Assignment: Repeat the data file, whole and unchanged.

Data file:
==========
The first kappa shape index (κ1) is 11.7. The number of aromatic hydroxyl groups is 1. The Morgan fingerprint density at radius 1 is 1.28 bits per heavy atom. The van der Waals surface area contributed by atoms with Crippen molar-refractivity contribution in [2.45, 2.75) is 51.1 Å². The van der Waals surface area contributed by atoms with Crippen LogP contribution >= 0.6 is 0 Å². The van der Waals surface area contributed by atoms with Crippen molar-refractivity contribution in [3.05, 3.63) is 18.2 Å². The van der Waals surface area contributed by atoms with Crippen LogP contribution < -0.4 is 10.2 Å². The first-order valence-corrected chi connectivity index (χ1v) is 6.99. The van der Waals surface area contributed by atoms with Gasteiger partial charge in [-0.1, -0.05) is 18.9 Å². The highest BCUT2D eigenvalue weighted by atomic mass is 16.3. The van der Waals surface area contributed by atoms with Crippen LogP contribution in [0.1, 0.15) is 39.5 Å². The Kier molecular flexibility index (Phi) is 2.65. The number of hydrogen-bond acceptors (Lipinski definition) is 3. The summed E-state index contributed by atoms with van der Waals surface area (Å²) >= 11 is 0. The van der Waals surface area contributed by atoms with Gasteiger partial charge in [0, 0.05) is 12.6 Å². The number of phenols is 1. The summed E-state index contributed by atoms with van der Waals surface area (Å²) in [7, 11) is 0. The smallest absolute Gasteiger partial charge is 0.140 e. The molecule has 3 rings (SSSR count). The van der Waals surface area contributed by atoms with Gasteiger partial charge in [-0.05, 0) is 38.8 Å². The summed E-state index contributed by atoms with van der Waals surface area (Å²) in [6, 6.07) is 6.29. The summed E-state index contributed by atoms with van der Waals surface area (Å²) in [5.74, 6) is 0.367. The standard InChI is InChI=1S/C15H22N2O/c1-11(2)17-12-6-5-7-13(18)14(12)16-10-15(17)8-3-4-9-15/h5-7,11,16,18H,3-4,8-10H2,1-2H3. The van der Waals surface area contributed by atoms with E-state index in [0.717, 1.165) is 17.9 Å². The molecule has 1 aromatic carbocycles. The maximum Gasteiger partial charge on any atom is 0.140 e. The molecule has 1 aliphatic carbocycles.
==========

The first kappa shape index (κ1) is 11.7. The number of aromatic hydroxyl groups is 1. The Morgan fingerprint density at radius 1 is 1.28 bits per heavy atom. The van der Waals surface area contributed by atoms with Crippen molar-refractivity contribution in [2.45, 2.75) is 51.1 Å². The van der Waals surface area contributed by atoms with Crippen LogP contribution >= 0.6 is 0 Å². The van der Waals surface area contributed by atoms with Crippen molar-refractivity contribution in [3.05, 3.63) is 18.2 Å². The van der Waals surface area contributed by atoms with Crippen LogP contribution < -0.4 is 10.2 Å². The first-order valence-corrected chi connectivity index (χ1v) is 6.99. The van der Waals surface area contributed by atoms with Gasteiger partial charge in [-0.1, -0.05) is 18.9 Å². The highest BCUT2D eigenvalue weighted by atomic mass is 16.3. The van der Waals surface area contributed by atoms with Crippen LogP contribution in [0.1, 0.15) is 39.5 Å². The Kier molecular flexibility index (Phi) is 2.65. The number of hydrogen-bond acceptors (Lipinski definition) is 3. The summed E-state index contributed by atoms with van der Waals surface area (Å²) >= 11 is 0. The van der Waals surface area contributed by atoms with Gasteiger partial charge in [0, 0.05) is 12.6 Å². The number of phenols is 1. The summed E-state index contributed by atoms with van der Waals surface area (Å²) in [7, 11) is 0. The smallest absolute Gasteiger partial charge is 0.140 e. The molecule has 3 rings (SSSR count). The van der Waals surface area contributed by atoms with Gasteiger partial charge in [-0.05, 0) is 38.8 Å². The summed E-state index contributed by atoms with van der Waals surface area (Å²) in [6, 6.07) is 6.29. The summed E-state index contributed by atoms with van der Waals surface area (Å²) in [5.74, 6) is 0.367. The standard InChI is InChI=1S/C15H22N2O/c1-11(2)17-12-6-5-7-13(18)14(12)16-10-15(17)8-3-4-9-15/h5-7,11,16,18H,3-4,8-10H2,1-2H3. The van der Waals surface area contributed by atoms with E-state index in [0.717, 1.165) is 17.9 Å². The molecule has 1 aromatic carbocycles. The maximum Gasteiger partial charge on any atom is 0.140 e. The molecule has 1 aliphatic carbocycles.